"Was it not here that Philommon the corn-merchant lived formerly?" asked the old man, as though some memories were coming back to him.
"To be sure. He was Susannah's husband and must have been a man of fifty when he first wooed her. The little girl is their only child and the richest heiress in the whole province; but she is not altogether grown up though she is sixteen years old—an old man's child, you understand, but a pretty, merry creature, a laughing dove in human form, and so quick and lively. Her own people call her the little water-wagtail."
"Good!—Good and very appropriate," said the merchant well pleased. "She is small too, a child rather than a maiden; but the graceful, gladsome creature takes my fancy. And the governor's son—what is his name?"
"Orion, Sir," replied the guide.
"And by my beard," said the old man smiling. "You have not over-praised him, man! Such a youth as this Orion is not to be seen every day. What a tall fellow, and how becoming are those brown curls. Such as he are spoilt to begin with by their mothers, and then all the other women follow suit. And he has a frank, shrewd face with something behind it. If only he had left his purple coat and gold frippery in Constantinople! Such finery is out of place in this dismal ruinous city."
While he was yet speaking the Memphite urged his ass forward, but the Arab held him back, for his attention was riveted by what was taking place within the enclosure. He saw handsome Orion place a small white dog, a silky creature of great beauty that evidently belonged to him—in the little maiden's arms saw her kiss it and then put a blade of grass round its neck as if to measure its size. The old man watched them as, both laughing gaily, they looked into each other's eyes and presently bid each other farewell. The girl stood on tiptoe in front of some rare shrub to reach two exquisite purple flowers that blossomed at the top, hastily plucked them and offered them to him with a deep blush; she pushed away the hand he had put out to support her as she stretched up for the flowers with a saucy slap; and a bright glance of happiness lighted up her sweet face as the young man kissed the place her fingers had hit, and then pressed the flowers to his lips. The old man looked on with sympathetic pleasure, as though it roused the sweetest memories in his mind; and his kind eyes shone as Orion, no less mischievously happy than the young girl, whispered something in her ear; she drew the long stem of grass out of her waist-belt to administer immediate and condign punishment withal, struck it across his face, and then fled over grass-plot and flower-bed, as swift as a roe, without heeding his repeated shouts of "Katharina! bewitching, big damsel, Katharina!" till she reached the house.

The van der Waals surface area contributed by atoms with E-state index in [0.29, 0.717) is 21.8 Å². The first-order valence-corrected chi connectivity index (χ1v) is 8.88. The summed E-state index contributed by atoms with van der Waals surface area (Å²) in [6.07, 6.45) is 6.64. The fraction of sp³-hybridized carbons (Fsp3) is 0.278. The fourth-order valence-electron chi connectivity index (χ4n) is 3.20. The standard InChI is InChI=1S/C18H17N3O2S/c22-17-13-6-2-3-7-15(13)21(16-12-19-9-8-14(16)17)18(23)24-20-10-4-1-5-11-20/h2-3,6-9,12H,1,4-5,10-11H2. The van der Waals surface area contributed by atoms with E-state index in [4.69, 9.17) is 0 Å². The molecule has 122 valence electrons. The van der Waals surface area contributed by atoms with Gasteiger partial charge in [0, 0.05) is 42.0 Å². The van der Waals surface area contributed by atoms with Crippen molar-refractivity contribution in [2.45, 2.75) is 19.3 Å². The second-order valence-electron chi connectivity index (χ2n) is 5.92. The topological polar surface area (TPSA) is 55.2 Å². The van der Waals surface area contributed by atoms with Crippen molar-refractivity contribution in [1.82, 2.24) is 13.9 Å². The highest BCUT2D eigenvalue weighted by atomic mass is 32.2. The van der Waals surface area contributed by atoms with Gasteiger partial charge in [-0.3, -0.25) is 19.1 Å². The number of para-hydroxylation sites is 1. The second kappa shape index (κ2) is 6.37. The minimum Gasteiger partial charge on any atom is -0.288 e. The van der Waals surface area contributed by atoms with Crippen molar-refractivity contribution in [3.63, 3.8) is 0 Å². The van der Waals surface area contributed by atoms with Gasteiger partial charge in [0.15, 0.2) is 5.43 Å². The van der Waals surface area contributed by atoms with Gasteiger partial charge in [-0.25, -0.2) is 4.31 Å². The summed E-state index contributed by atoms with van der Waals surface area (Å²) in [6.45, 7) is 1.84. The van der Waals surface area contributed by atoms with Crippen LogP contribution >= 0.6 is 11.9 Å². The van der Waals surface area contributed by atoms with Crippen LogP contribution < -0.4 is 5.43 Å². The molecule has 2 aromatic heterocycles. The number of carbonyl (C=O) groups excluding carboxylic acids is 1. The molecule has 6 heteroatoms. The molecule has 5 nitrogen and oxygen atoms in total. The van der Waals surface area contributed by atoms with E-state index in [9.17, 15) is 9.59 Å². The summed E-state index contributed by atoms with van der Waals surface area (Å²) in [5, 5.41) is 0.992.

It was a charming little interlude. Old Haschim was still pondering it in his memory with much satisfaction when he and his caravan had gone some distance further. He felt obliged to Orion for this pretty scene, and when he heard the young man's quadriga approaching at an easy trot behind him, he turned round to gaze. But the Arab's face had lost its contentment by the time the four Pannonians and the chariot, overlaid with silver ornamentation and forming, with its driver, a picture of rare beauty and in perfect taste, had slowly driven past, to fly on like the wind as soon as the road was clear, and to vanish presently in clouds of dust. There was something of melancholy in his voice as he desired his young camel-driver to pick up the flowers, which now lay in the dust of the road, and to bring them to him. He himself had observed the handsome youth as, with a glance and a gesture of annoyance with himself, he flung the innocent gift on the hot, sandy highway.